A Portsmouth tradition continues this holiday season with Cirque d’Art Theatre’s “Le Nutcracker Cirque,” which opens next weekend.
The group has been around for nearly a dozen years and has surprised all with longevity, growing numbers, lavish costumes and props, along with the talents of hundreds that rivals larger cities.
“Le Nutcracker Cirque” has been an annual tradition for many years, growing in complexity with each performance.
The directors, Trisha Schmidt and Pegi Wilkes, believe the show’s success comes from the classical elements of ballet being mixed with the extreme crowd pleasing stunts of circus, from contortion to aerial work. They also said they love the story line and the tradition of hosting such a classical show.
“When I was young, there was always a ‘Nutcracker’ performance in Portsmouth and surrounding areas,” Schmidt said. “It has become tradition. There was once a time my sister bought me tickets to see BalletMet’s performance of it in Columbus. We went up, shopped for dresses, and then went to see it. When we came back out, it had snowed in downtown Columbus and I remember seeing carriages and horses. It was such a magical time for me. I feel like it is something every community should have the opportunity to be exposed to.”
Schmidt explained that, in order to bring the magic to southern Ohio once again, they decided to make the show an annual performance. She also explained that their version of the story stands as its own entity, not only because of the circus elements, but because of a special dual-meaning ending.
“It is a good story and I like our own spin on it, because we do add our own element to it, involving the true reason for the season and what Christmas is about,” Schmidt said. “It is always so magical to see. When those ballerinas come out, I feel like the theatre gets a few degrees cooler.”
“Le Nutcracker Cirque” will feature a second-year cast of dancers who are building on what they achieved in last year’s success. The supplemental cast has been updated and moved around, however.
The show is often sold-out in early performances. The troupe welcomed around 5,000 guests last year alone.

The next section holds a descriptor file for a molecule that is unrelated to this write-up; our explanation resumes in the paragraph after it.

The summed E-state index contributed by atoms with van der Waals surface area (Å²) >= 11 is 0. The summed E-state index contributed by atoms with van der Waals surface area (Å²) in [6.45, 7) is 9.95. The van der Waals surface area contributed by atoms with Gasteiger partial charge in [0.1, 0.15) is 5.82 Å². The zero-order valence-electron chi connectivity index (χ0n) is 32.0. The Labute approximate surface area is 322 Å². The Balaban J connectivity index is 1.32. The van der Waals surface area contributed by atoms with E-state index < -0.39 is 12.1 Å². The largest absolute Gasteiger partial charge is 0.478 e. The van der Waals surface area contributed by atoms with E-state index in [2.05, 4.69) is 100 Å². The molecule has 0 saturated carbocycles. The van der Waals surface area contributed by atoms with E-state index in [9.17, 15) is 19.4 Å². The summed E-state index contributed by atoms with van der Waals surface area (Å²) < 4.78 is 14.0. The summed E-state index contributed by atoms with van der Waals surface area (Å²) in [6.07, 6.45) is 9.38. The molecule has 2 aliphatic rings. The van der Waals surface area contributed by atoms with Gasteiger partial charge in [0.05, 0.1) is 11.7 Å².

One of the most impressive features of a Cirque show, according to the instructors, is the aerial work the students perform on giant structures that they have designed themselves.
Each show is pulled apart and the cast and instructors find elements to highlight through metal aerial equipment. They are then made by local welders to meet their exact specifics.
“Rush Welding has been good to us for many years,” Wilkes said. “They love seeing us bring in designs and sketches, because it is such a unique part of their job. They always blow us away and make them better than we ever envisioned or expected.”
The costumes are also specifically designed for the dancers as well. Schmidt explained that the costumes are always redone, to cut cost and to make them work in their art.
“The costumes can be expensive and we want to save the parents money,” Schmidt said, “Outside of that, even if we buy an expensive costume, it often won’t work in our dance. Costumes for ballerinas aren’t made for a lot of stretching and our style incorporates a lot of contortion and movement. We typically always have to take something apart and alter it, so that it works for ballet and costume, but also works for circus stunts.”
Le Nutcracker Cirque will be held Friday, Dec. 11 at 7 p.m., and Saturday, Dec. 12 at 2 p.m. and 7 p.m, as well as Sunday, Dec. 13 at 2 p.m.
There are also two school performances. All shows will be at the Vern Riffe Center for the Arts.
Tickets will be available through the Shawnee State University McKinley Box Office. General admission is $15 for adults and $12 for students.
Reach Joseph Pratt at 740-353-3101, ext. 1932, or by Twitter @JosephPratt03.